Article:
Color, 1983, 101m. / Directed by Ratno Timoer / Starring Barry Prima, Bangun, Gudhy Sintara, Eni Christina / Mondo Macabro (US R0 NTSC) / WS (2.35:1) (16:9)

Indonesian action god Barry Prima finally gets his due with the deluxe DVD release of The Devil's Sword, one of the most jaw-dropping action/fantasy films ever unleashed. Leaving the likes of The Sword and the Sorcerer and even Lionman II in its wake, this goofball gem opens with a crashed meteorite inspiring a nearby aging wizard to use it as material for "the Devil's Sword," the mightiest of steel weapons that can only be wielded by a very special type of man. Fortunately that person is his apprentice, Mandala (Prima), who is summoned by a distraught maiden after her fiancee, Mandala's old brother in arms, is swiped from their nuptials by a decapitating invader. Turns out the villain responsible is the Crocodile Queen, who rules over her subterranean (or sub-aquatic -- the locale is a bit confusing) lair and, when not coming up with evil plans, engages in perverse orgies with fully-clothed men who, uh, nuzzle her shoulders and knees. She also has a scene-stealing army of crocodile warriors who hop in and out of a lake during one rousing (and very gory) fight scene, but luckily our hero is intrepid enough to muscle his way through any obstacle. Then there's the giant cyclops rock monsters, the Shaw Brothers-inspired flying hat capable of snatching off its wearer's head, and plenty of other madness before the senseless but utterfly gripping finale.

Fast-paced, colorful, and loaded with juicy exploitation elements, The Devil's Sword is a rousing good time from start to finish and chock full of quotable dialogue ("You polluted bitch!" being a particularly choice insult). The gore and sex come fast and furious (though the latter is pretty chaste by Western drive-in standards), and Warrior star Prima is fun to watch as always. The story makes even less sense than Fulci's Conquest, but you'll be too entertained to care as the film veers from one madcap highlight to the next. It's also surprisingly well-filmed, packed with plenty of vivid colors and some nice scope visuals that take full advantage of the Crocodile Queen's striking lair, which wouldn't look too out of place in Las Vegas.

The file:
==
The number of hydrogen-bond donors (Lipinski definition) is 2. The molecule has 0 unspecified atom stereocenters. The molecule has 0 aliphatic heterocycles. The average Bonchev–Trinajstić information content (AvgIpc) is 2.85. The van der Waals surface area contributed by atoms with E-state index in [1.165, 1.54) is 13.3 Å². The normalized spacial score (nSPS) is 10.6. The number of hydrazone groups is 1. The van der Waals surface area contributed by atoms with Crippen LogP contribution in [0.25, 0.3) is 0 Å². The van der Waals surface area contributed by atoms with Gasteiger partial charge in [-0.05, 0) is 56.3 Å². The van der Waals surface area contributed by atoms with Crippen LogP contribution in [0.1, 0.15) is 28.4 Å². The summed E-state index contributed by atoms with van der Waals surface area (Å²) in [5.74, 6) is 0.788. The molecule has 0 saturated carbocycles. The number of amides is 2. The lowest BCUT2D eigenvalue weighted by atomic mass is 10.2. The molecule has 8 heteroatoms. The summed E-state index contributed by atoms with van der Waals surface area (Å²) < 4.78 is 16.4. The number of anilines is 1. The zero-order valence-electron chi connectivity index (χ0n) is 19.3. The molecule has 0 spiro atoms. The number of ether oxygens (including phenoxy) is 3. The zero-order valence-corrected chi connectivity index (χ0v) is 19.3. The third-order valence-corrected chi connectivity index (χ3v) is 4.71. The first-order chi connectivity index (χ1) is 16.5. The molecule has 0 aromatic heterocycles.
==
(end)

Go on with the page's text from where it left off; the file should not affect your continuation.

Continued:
Once again Mondo Macabro is sure to send viewers' heads spinning with one of their best transfers to date; it's shocking how much better this looks on DVD than even most high-budgeted fantasy films from the same period (even Conan the Barbarian!) Aside from a very minor nick or scratch here and there, the negative used here looks terrific and has been transferred with quite a bit of care. The dubbed dialogue (all versions are looped in some form or another) sounds clear enough, with each delicious dialogue morsel coming nice and clear.

If the main feature weren't enough, Mondo Macabro also unleashes what is easily its weirdest bonus feature to date, "An Encounter with Barry Prima." Here the disgruntled actor sort-of-talks about his cinematic experiences, though he doesn't really seem all that committed and looks like he'd rather be off chopping up crocodile men. Watch this back-to-back with Cult Epics' Arrabal interview on Viva la Muerte for an experience you'll never forget. Other extras include the theatrical trailer, a great Prima bio by Pete Tombs, two additional essays by Tombs about the film itself and Indonesian history of magic sword culture, and the ever-growing, always-stupefying Mondo Macabro promo reel. "A-ha-ha-ha-ha!"

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